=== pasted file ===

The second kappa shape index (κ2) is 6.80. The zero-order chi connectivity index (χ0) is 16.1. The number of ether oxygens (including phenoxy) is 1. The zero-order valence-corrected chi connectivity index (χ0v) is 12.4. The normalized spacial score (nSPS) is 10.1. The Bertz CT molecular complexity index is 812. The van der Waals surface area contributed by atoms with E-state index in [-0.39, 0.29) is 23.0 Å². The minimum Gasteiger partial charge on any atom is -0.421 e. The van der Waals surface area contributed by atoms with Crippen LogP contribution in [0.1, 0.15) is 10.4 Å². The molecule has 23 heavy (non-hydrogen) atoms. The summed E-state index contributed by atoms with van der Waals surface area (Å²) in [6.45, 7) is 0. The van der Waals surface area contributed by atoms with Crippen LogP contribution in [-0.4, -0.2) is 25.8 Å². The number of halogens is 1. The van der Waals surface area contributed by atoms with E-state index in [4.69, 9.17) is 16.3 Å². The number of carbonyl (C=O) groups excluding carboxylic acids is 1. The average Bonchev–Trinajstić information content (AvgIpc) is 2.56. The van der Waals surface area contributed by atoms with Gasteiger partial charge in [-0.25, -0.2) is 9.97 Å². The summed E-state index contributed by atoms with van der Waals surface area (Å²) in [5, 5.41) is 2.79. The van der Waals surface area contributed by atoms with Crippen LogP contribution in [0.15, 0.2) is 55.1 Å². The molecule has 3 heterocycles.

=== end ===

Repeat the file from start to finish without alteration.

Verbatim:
The second kappa shape index (κ2) is 6.80. The zero-order chi connectivity index (χ0) is 16.1. The number of ether oxygens (including phenoxy) is 1. The zero-order valence-corrected chi connectivity index (χ0v) is 12.4. The normalized spacial score (nSPS) is 10.1. The Bertz CT molecular complexity index is 812. The van der Waals surface area contributed by atoms with E-state index in [-0.39, 0.29) is 23.0 Å². The minimum Gasteiger partial charge on any atom is -0.421 e. The van der Waals surface area contributed by atoms with Crippen LogP contribution in [0.1, 0.15) is 10.4 Å². The molecule has 23 heavy (non-hydrogen) atoms. The summed E-state index contributed by atoms with van der Waals surface area (Å²) in [6.45, 7) is 0. The van der Waals surface area contributed by atoms with Crippen LogP contribution in [-0.4, -0.2) is 25.8 Å². The number of halogens is 1. The van der Waals surface area contributed by atoms with E-state index in [4.69, 9.17) is 16.3 Å². The number of carbonyl (C=O) groups excluding carboxylic acids is 1. The average Bonchev–Trinajstić information content (AvgIpc) is 2.56. The van der Waals surface area contributed by atoms with Gasteiger partial charge in [-0.25, -0.2) is 9.97 Å². The summed E-state index contributed by atoms with van der Waals surface area (Å²) in [5, 5.41) is 2.79. The van der Waals surface area contributed by atoms with Crippen LogP contribution in [0.15, 0.2) is 55.1 Å². The molecule has 3 heterocycles.